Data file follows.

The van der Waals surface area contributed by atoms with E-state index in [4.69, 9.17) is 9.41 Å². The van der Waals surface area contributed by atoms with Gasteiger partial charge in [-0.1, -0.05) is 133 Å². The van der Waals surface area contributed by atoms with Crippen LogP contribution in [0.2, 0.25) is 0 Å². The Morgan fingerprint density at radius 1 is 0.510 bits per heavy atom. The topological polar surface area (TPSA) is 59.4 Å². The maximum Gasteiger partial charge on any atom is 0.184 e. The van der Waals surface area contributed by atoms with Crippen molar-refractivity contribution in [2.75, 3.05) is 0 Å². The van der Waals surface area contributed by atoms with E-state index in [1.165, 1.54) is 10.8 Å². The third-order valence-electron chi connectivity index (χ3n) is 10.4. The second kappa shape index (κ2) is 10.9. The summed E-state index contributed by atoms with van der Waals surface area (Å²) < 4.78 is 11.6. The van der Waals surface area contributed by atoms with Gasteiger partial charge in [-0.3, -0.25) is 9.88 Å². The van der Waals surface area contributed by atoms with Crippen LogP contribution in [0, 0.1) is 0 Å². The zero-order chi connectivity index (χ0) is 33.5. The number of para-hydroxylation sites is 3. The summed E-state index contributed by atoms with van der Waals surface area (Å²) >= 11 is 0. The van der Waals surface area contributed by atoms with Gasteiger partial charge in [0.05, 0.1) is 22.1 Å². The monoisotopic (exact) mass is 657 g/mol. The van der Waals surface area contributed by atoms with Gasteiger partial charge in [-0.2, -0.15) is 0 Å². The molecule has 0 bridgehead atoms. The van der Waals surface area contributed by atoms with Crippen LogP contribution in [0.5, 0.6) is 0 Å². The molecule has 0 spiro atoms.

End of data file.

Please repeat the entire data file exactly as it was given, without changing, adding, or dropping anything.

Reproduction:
The van der Waals surface area contributed by atoms with E-state index in [4.69, 9.17) is 9.41 Å². The van der Waals surface area contributed by atoms with Gasteiger partial charge in [-0.1, -0.05) is 133 Å². The van der Waals surface area contributed by atoms with Crippen LogP contribution in [0.2, 0.25) is 0 Å². The Morgan fingerprint density at radius 1 is 0.510 bits per heavy atom. The topological polar surface area (TPSA) is 59.4 Å². The maximum Gasteiger partial charge on any atom is 0.184 e. The van der Waals surface area contributed by atoms with Crippen molar-refractivity contribution in [2.75, 3.05) is 0 Å². The van der Waals surface area contributed by atoms with E-state index in [1.165, 1.54) is 10.8 Å². The third-order valence-electron chi connectivity index (χ3n) is 10.4. The second kappa shape index (κ2) is 10.9. The summed E-state index contributed by atoms with van der Waals surface area (Å²) < 4.78 is 11.6. The van der Waals surface area contributed by atoms with Gasteiger partial charge in [-0.3, -0.25) is 9.88 Å². The van der Waals surface area contributed by atoms with Crippen LogP contribution in [0, 0.1) is 0 Å². The zero-order chi connectivity index (χ0) is 33.5. The number of para-hydroxylation sites is 3. The summed E-state index contributed by atoms with van der Waals surface area (Å²) >= 11 is 0. The van der Waals surface area contributed by atoms with Gasteiger partial charge in [0.05, 0.1) is 22.1 Å². The monoisotopic (exact) mass is 657 g/mol. The van der Waals surface area contributed by atoms with Gasteiger partial charge in [-0.2, -0.15) is 0 Å². The molecule has 0 bridgehead atoms. The van der Waals surface area contributed by atoms with Crippen LogP contribution in [0.5, 0.6) is 0 Å². The molecule has 0 spiro atoms.